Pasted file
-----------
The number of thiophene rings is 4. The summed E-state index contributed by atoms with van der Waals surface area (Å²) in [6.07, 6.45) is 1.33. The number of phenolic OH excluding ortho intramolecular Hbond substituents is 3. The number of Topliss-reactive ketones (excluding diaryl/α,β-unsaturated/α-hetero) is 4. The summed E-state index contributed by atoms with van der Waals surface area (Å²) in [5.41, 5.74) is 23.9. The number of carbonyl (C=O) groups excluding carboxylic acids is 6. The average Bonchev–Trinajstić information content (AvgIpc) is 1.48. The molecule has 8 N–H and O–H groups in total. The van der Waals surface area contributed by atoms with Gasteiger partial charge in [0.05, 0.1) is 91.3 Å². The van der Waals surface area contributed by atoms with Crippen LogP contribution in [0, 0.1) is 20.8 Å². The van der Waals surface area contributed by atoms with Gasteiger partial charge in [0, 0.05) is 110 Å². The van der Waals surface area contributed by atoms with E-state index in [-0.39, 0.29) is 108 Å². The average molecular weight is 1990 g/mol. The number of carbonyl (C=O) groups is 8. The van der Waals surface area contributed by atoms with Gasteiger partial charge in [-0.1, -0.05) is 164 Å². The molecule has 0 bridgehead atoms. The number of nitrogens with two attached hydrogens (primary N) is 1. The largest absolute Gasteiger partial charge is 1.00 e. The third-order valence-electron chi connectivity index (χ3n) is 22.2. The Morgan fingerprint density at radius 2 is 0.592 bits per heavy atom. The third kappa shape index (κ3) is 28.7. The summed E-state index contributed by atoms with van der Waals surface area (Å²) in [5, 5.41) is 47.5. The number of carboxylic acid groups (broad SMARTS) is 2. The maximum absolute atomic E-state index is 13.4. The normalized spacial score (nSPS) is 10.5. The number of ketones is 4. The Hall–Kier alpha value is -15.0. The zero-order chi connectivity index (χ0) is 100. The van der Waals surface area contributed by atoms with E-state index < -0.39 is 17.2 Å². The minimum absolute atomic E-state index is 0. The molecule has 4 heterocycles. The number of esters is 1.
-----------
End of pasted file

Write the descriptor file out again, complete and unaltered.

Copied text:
The number of thiophene rings is 4. The summed E-state index contributed by atoms with van der Waals surface area (Å²) in [6.07, 6.45) is 1.33. The number of phenolic OH excluding ortho intramolecular Hbond substituents is 3. The number of Topliss-reactive ketones (excluding diaryl/α,β-unsaturated/α-hetero) is 4. The summed E-state index contributed by atoms with van der Waals surface area (Å²) in [5.41, 5.74) is 23.9. The number of carbonyl (C=O) groups excluding carboxylic acids is 6. The average Bonchev–Trinajstić information content (AvgIpc) is 1.48. The molecule has 8 N–H and O–H groups in total. The van der Waals surface area contributed by atoms with Gasteiger partial charge in [0.05, 0.1) is 91.3 Å². The van der Waals surface area contributed by atoms with Crippen LogP contribution in [0, 0.1) is 20.8 Å². The van der Waals surface area contributed by atoms with Gasteiger partial charge in [0, 0.05) is 110 Å². The van der Waals surface area contributed by atoms with E-state index in [-0.39, 0.29) is 108 Å². The average molecular weight is 1990 g/mol. The number of carbonyl (C=O) groups is 8. The van der Waals surface area contributed by atoms with Gasteiger partial charge in [-0.1, -0.05) is 164 Å². The molecule has 0 bridgehead atoms. The number of nitrogens with two attached hydrogens (primary N) is 1. The largest absolute Gasteiger partial charge is 1.00 e. The third-order valence-electron chi connectivity index (χ3n) is 22.2. The Morgan fingerprint density at radius 2 is 0.592 bits per heavy atom. The third kappa shape index (κ3) is 28.7. The summed E-state index contributed by atoms with van der Waals surface area (Å²) in [5, 5.41) is 47.5. The number of carboxylic acid groups (broad SMARTS) is 2. The maximum absolute atomic E-state index is 13.4. The normalized spacial score (nSPS) is 10.5. The number of ketones is 4. The Hall–Kier alpha value is -15.0. The zero-order chi connectivity index (χ0) is 100. The van der Waals surface area contributed by atoms with E-state index < -0.39 is 17.2 Å². The minimum absolute atomic E-state index is 0. The molecule has 4 heterocycles. The number of esters is 1.